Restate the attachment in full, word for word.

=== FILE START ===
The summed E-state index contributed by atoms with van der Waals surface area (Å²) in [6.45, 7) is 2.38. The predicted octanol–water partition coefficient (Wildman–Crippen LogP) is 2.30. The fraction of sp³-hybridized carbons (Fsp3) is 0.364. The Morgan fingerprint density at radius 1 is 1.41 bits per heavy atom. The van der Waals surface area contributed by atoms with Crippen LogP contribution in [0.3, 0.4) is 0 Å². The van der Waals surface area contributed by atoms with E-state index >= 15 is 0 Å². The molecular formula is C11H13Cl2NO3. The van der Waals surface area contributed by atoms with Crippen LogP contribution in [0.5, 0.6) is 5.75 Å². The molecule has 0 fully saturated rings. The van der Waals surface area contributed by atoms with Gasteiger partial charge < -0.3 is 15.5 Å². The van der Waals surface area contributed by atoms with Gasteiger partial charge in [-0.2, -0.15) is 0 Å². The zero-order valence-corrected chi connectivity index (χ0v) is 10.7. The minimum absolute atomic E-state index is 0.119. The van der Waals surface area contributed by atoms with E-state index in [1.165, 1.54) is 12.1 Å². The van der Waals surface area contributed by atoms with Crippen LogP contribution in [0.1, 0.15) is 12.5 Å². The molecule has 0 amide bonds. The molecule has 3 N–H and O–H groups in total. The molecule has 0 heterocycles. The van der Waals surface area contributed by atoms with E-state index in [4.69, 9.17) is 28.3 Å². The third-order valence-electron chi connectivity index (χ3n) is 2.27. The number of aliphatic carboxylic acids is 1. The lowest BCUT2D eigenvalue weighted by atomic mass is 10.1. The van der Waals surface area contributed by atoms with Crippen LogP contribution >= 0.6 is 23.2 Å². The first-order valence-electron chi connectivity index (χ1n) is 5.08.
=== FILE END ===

The summed E-state index contributed by atoms with van der Waals surface area (Å²) in [6.45, 7) is 2.38. The predicted octanol–water partition coefficient (Wildman–Crippen LogP) is 2.30. The fraction of sp³-hybridized carbons (Fsp3) is 0.364. The Morgan fingerprint density at radius 1 is 1.41 bits per heavy atom. The van der Waals surface area contributed by atoms with Crippen LogP contribution in [0.3, 0.4) is 0 Å². The van der Waals surface area contributed by atoms with E-state index >= 15 is 0 Å². The molecular formula is C11H13Cl2NO3. The van der Waals surface area contributed by atoms with Crippen LogP contribution in [0.5, 0.6) is 5.75 Å². The molecule has 0 fully saturated rings. The van der Waals surface area contributed by atoms with Gasteiger partial charge < -0.3 is 15.5 Å². The van der Waals surface area contributed by atoms with Gasteiger partial charge in [-0.2, -0.15) is 0 Å². The zero-order valence-corrected chi connectivity index (χ0v) is 10.7. The minimum absolute atomic E-state index is 0.119. The van der Waals surface area contributed by atoms with E-state index in [1.165, 1.54) is 12.1 Å². The van der Waals surface area contributed by atoms with Crippen LogP contribution in [0.1, 0.15) is 12.5 Å². The molecule has 0 amide bonds. The molecule has 3 N–H and O–H groups in total. The molecule has 0 heterocycles. The van der Waals surface area contributed by atoms with E-state index in [4.69, 9.17) is 28.3 Å². The third-order valence-electron chi connectivity index (χ3n) is 2.27. The number of aliphatic carboxylic acids is 1. The lowest BCUT2D eigenvalue weighted by atomic mass is 10.1. The van der Waals surface area contributed by atoms with Crippen LogP contribution >= 0.6 is 23.2 Å². The first-order valence-electron chi connectivity index (χ1n) is 5.08.